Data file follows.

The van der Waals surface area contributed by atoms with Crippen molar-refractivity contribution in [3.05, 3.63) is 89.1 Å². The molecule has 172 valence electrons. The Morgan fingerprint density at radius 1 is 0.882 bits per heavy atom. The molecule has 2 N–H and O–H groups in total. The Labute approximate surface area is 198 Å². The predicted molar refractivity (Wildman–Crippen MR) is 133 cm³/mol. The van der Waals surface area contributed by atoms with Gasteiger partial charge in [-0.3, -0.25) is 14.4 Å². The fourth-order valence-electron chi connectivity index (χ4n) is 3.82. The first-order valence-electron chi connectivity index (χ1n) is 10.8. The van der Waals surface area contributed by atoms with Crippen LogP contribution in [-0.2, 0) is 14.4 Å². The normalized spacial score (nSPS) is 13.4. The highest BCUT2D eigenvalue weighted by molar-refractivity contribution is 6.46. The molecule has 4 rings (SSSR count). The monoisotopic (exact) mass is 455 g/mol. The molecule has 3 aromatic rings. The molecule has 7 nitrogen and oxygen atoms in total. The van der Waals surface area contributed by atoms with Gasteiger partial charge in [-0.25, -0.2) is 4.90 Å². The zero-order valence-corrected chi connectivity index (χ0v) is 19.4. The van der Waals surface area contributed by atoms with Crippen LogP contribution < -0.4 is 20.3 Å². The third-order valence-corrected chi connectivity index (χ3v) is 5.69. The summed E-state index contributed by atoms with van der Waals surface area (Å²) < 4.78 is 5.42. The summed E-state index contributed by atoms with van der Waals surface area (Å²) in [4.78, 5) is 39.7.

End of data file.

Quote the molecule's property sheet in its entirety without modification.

The van der Waals surface area contributed by atoms with Crippen molar-refractivity contribution in [3.05, 3.63) is 89.1 Å². The molecule has 172 valence electrons. The Morgan fingerprint density at radius 1 is 0.882 bits per heavy atom. The molecule has 2 N–H and O–H groups in total. The Labute approximate surface area is 198 Å². The predicted molar refractivity (Wildman–Crippen MR) is 133 cm³/mol. The van der Waals surface area contributed by atoms with Gasteiger partial charge in [-0.3, -0.25) is 14.4 Å². The fourth-order valence-electron chi connectivity index (χ4n) is 3.82. The first-order valence-electron chi connectivity index (χ1n) is 10.8. The van der Waals surface area contributed by atoms with Crippen LogP contribution in [-0.2, 0) is 14.4 Å². The normalized spacial score (nSPS) is 13.4. The highest BCUT2D eigenvalue weighted by molar-refractivity contribution is 6.46. The molecule has 4 rings (SSSR count). The monoisotopic (exact) mass is 455 g/mol. The molecule has 3 aromatic rings. The molecule has 7 nitrogen and oxygen atoms in total. The van der Waals surface area contributed by atoms with Gasteiger partial charge in [-0.25, -0.2) is 4.90 Å². The zero-order valence-corrected chi connectivity index (χ0v) is 19.4. The van der Waals surface area contributed by atoms with Crippen LogP contribution < -0.4 is 20.3 Å². The third-order valence-corrected chi connectivity index (χ3v) is 5.69. The summed E-state index contributed by atoms with van der Waals surface area (Å²) < 4.78 is 5.42. The summed E-state index contributed by atoms with van der Waals surface area (Å²) in [4.78, 5) is 39.7.